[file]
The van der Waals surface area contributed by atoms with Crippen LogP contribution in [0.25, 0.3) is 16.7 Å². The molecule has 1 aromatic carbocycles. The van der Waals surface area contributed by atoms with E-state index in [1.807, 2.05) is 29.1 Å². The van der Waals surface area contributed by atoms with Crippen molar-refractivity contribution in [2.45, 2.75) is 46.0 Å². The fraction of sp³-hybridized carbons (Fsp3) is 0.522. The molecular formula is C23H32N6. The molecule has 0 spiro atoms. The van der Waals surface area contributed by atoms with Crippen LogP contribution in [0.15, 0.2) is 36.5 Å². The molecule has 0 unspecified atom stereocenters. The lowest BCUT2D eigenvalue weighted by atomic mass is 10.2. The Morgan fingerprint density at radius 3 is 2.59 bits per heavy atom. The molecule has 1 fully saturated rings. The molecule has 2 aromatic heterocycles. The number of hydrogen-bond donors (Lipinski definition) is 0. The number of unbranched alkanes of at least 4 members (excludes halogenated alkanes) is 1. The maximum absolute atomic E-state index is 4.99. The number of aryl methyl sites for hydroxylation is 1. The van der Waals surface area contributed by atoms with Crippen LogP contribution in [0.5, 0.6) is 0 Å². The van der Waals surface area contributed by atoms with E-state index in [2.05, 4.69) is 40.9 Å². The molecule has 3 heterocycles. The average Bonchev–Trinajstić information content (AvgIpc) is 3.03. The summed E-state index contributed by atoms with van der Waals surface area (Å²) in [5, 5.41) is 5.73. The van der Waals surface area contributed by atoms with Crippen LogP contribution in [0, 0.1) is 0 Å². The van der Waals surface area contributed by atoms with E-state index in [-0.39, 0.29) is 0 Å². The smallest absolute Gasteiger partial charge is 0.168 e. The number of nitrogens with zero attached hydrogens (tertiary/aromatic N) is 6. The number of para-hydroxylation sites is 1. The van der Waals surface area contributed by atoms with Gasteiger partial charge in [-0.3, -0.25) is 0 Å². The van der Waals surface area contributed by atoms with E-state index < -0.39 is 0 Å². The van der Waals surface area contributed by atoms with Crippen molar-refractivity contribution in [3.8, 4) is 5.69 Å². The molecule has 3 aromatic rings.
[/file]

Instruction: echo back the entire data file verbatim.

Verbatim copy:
The van der Waals surface area contributed by atoms with Crippen LogP contribution in [0.25, 0.3) is 16.7 Å². The molecule has 1 aromatic carbocycles. The van der Waals surface area contributed by atoms with E-state index in [1.807, 2.05) is 29.1 Å². The van der Waals surface area contributed by atoms with Crippen molar-refractivity contribution in [2.45, 2.75) is 46.0 Å². The fraction of sp³-hybridized carbons (Fsp3) is 0.522. The molecular formula is C23H32N6. The molecule has 0 spiro atoms. The van der Waals surface area contributed by atoms with Crippen LogP contribution in [0.15, 0.2) is 36.5 Å². The molecule has 0 unspecified atom stereocenters. The lowest BCUT2D eigenvalue weighted by atomic mass is 10.2. The Morgan fingerprint density at radius 3 is 2.59 bits per heavy atom. The molecule has 1 fully saturated rings. The molecule has 2 aromatic heterocycles. The number of hydrogen-bond donors (Lipinski definition) is 0. The number of unbranched alkanes of at least 4 members (excludes halogenated alkanes) is 1. The maximum absolute atomic E-state index is 4.99. The number of aryl methyl sites for hydroxylation is 1. The van der Waals surface area contributed by atoms with Crippen LogP contribution in [0.5, 0.6) is 0 Å². The van der Waals surface area contributed by atoms with E-state index in [2.05, 4.69) is 40.9 Å². The molecule has 3 heterocycles. The average Bonchev–Trinajstić information content (AvgIpc) is 3.03. The summed E-state index contributed by atoms with van der Waals surface area (Å²) in [5, 5.41) is 5.73. The van der Waals surface area contributed by atoms with Crippen LogP contribution in [0, 0.1) is 0 Å². The van der Waals surface area contributed by atoms with E-state index in [-0.39, 0.29) is 0 Å². The smallest absolute Gasteiger partial charge is 0.168 e. The number of nitrogens with zero attached hydrogens (tertiary/aromatic N) is 6. The number of para-hydroxylation sites is 1. The van der Waals surface area contributed by atoms with Gasteiger partial charge in [-0.3, -0.25) is 0 Å². The van der Waals surface area contributed by atoms with E-state index < -0.39 is 0 Å². The van der Waals surface area contributed by atoms with Crippen molar-refractivity contribution in [3.8, 4) is 5.69 Å². The molecule has 3 aromatic rings.